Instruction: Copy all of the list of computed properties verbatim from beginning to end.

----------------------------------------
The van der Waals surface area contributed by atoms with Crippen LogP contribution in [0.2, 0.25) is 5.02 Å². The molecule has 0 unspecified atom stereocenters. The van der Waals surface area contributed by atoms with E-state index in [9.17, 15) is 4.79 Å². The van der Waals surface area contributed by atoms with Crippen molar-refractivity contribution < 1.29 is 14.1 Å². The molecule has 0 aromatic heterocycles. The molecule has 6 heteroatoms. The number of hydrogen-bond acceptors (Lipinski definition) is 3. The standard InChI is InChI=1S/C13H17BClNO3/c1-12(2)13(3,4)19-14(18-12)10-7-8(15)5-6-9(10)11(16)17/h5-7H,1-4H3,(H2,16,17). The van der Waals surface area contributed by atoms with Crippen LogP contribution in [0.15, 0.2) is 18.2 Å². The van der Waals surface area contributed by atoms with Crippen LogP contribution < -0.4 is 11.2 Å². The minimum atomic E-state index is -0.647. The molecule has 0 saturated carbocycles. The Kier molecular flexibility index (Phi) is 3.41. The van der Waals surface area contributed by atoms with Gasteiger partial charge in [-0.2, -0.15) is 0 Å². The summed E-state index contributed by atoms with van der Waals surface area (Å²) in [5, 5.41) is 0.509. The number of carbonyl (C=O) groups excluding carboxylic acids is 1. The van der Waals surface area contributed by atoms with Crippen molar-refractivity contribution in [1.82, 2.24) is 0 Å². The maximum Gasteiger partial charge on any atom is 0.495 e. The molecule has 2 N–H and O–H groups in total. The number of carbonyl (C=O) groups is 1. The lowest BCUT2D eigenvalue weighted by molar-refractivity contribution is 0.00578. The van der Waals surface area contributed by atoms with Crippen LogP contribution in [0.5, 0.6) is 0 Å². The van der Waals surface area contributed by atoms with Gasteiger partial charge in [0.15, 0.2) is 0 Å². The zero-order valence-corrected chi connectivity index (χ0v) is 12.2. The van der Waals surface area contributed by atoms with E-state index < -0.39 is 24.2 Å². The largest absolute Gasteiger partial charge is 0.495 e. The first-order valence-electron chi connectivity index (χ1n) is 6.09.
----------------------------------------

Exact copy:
The van der Waals surface area contributed by atoms with Crippen LogP contribution in [0.2, 0.25) is 5.02 Å². The molecule has 0 unspecified atom stereocenters. The van der Waals surface area contributed by atoms with E-state index in [9.17, 15) is 4.79 Å². The van der Waals surface area contributed by atoms with Crippen molar-refractivity contribution < 1.29 is 14.1 Å². The molecule has 0 aromatic heterocycles. The molecule has 6 heteroatoms. The number of hydrogen-bond acceptors (Lipinski definition) is 3. The standard InChI is InChI=1S/C13H17BClNO3/c1-12(2)13(3,4)19-14(18-12)10-7-8(15)5-6-9(10)11(16)17/h5-7H,1-4H3,(H2,16,17). The van der Waals surface area contributed by atoms with Crippen LogP contribution in [0.15, 0.2) is 18.2 Å². The van der Waals surface area contributed by atoms with Crippen LogP contribution < -0.4 is 11.2 Å². The minimum atomic E-state index is -0.647. The molecule has 0 saturated carbocycles. The Kier molecular flexibility index (Phi) is 3.41. The van der Waals surface area contributed by atoms with Gasteiger partial charge in [-0.2, -0.15) is 0 Å². The summed E-state index contributed by atoms with van der Waals surface area (Å²) in [5, 5.41) is 0.509. The number of carbonyl (C=O) groups excluding carboxylic acids is 1. The van der Waals surface area contributed by atoms with Crippen molar-refractivity contribution in [1.82, 2.24) is 0 Å². The maximum Gasteiger partial charge on any atom is 0.495 e. The molecule has 2 N–H and O–H groups in total. The number of carbonyl (C=O) groups is 1. The lowest BCUT2D eigenvalue weighted by molar-refractivity contribution is 0.00578. The van der Waals surface area contributed by atoms with Crippen LogP contribution in [0.5, 0.6) is 0 Å². The van der Waals surface area contributed by atoms with Gasteiger partial charge in [0.15, 0.2) is 0 Å². The zero-order valence-corrected chi connectivity index (χ0v) is 12.2. The van der Waals surface area contributed by atoms with E-state index < -0.39 is 24.2 Å². The largest absolute Gasteiger partial charge is 0.495 e. The first-order valence-electron chi connectivity index (χ1n) is 6.09.